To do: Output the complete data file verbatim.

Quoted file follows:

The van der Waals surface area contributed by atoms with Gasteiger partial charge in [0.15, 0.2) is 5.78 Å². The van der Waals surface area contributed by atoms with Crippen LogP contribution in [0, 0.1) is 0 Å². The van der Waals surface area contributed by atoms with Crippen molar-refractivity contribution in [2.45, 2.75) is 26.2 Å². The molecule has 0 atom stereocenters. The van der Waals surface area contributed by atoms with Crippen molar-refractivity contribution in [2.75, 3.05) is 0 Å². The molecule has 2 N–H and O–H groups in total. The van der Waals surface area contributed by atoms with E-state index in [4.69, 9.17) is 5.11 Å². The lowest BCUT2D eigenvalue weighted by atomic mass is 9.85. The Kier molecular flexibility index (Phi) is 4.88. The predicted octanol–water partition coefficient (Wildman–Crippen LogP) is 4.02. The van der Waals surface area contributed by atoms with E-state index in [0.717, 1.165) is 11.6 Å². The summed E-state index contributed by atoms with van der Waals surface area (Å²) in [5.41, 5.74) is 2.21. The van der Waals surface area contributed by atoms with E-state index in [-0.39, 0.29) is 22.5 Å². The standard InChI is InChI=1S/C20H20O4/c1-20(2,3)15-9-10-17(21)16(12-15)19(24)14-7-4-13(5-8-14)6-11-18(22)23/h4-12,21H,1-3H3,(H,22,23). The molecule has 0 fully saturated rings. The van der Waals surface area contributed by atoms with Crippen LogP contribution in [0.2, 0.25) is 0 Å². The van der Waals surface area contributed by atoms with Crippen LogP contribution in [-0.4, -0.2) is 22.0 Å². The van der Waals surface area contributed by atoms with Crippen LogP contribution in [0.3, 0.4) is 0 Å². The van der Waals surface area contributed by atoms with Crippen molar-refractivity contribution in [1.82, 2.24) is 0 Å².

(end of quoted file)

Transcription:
The van der Waals surface area contributed by atoms with Gasteiger partial charge in [0.15, 0.2) is 5.78 Å². The van der Waals surface area contributed by atoms with Crippen LogP contribution in [0, 0.1) is 0 Å². The van der Waals surface area contributed by atoms with Crippen molar-refractivity contribution in [2.45, 2.75) is 26.2 Å². The molecule has 0 atom stereocenters. The van der Waals surface area contributed by atoms with Crippen molar-refractivity contribution in [2.75, 3.05) is 0 Å². The molecule has 2 N–H and O–H groups in total. The van der Waals surface area contributed by atoms with E-state index in [4.69, 9.17) is 5.11 Å². The lowest BCUT2D eigenvalue weighted by atomic mass is 9.85. The Kier molecular flexibility index (Phi) is 4.88. The predicted octanol–water partition coefficient (Wildman–Crippen LogP) is 4.02. The van der Waals surface area contributed by atoms with E-state index in [0.717, 1.165) is 11.6 Å². The summed E-state index contributed by atoms with van der Waals surface area (Å²) in [5.41, 5.74) is 2.21. The van der Waals surface area contributed by atoms with E-state index in [-0.39, 0.29) is 22.5 Å². The standard InChI is InChI=1S/C20H20O4/c1-20(2,3)15-9-10-17(21)16(12-15)19(24)14-7-4-13(5-8-14)6-11-18(22)23/h4-12,21H,1-3H3,(H,22,23). The molecule has 0 fully saturated rings. The van der Waals surface area contributed by atoms with Crippen LogP contribution in [0.2, 0.25) is 0 Å². The van der Waals surface area contributed by atoms with Crippen LogP contribution in [-0.4, -0.2) is 22.0 Å². The van der Waals surface area contributed by atoms with Crippen LogP contribution in [0.3, 0.4) is 0 Å². The van der Waals surface area contributed by atoms with Crippen molar-refractivity contribution in [1.82, 2.24) is 0 Å².